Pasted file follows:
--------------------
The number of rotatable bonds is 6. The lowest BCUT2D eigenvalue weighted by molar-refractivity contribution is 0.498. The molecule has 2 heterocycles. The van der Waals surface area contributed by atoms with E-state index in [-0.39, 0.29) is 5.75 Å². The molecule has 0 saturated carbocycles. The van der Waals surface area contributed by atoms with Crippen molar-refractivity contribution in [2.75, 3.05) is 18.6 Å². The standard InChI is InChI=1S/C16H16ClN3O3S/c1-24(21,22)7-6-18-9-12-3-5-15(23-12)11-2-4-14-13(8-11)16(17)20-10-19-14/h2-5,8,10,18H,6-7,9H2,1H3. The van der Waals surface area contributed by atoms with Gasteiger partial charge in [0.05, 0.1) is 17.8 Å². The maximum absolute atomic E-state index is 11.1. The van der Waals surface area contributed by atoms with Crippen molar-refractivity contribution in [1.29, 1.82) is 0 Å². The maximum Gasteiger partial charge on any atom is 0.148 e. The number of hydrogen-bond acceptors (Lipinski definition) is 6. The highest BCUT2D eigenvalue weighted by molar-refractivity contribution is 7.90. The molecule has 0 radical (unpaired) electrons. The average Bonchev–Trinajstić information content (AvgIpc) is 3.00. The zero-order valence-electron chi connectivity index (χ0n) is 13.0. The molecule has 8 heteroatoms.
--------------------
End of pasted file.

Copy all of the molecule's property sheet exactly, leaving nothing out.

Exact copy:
The number of rotatable bonds is 6. The lowest BCUT2D eigenvalue weighted by molar-refractivity contribution is 0.498. The molecule has 2 heterocycles. The van der Waals surface area contributed by atoms with E-state index in [-0.39, 0.29) is 5.75 Å². The molecule has 0 saturated carbocycles. The van der Waals surface area contributed by atoms with Crippen molar-refractivity contribution in [2.75, 3.05) is 18.6 Å². The standard InChI is InChI=1S/C16H16ClN3O3S/c1-24(21,22)7-6-18-9-12-3-5-15(23-12)11-2-4-14-13(8-11)16(17)20-10-19-14/h2-5,8,10,18H,6-7,9H2,1H3. The van der Waals surface area contributed by atoms with Gasteiger partial charge in [0.05, 0.1) is 17.8 Å². The maximum absolute atomic E-state index is 11.1. The van der Waals surface area contributed by atoms with Crippen molar-refractivity contribution in [1.29, 1.82) is 0 Å². The maximum Gasteiger partial charge on any atom is 0.148 e. The number of hydrogen-bond acceptors (Lipinski definition) is 6. The highest BCUT2D eigenvalue weighted by molar-refractivity contribution is 7.90. The molecule has 0 radical (unpaired) electrons. The average Bonchev–Trinajstić information content (AvgIpc) is 3.00. The zero-order valence-electron chi connectivity index (χ0n) is 13.0. The molecule has 8 heteroatoms.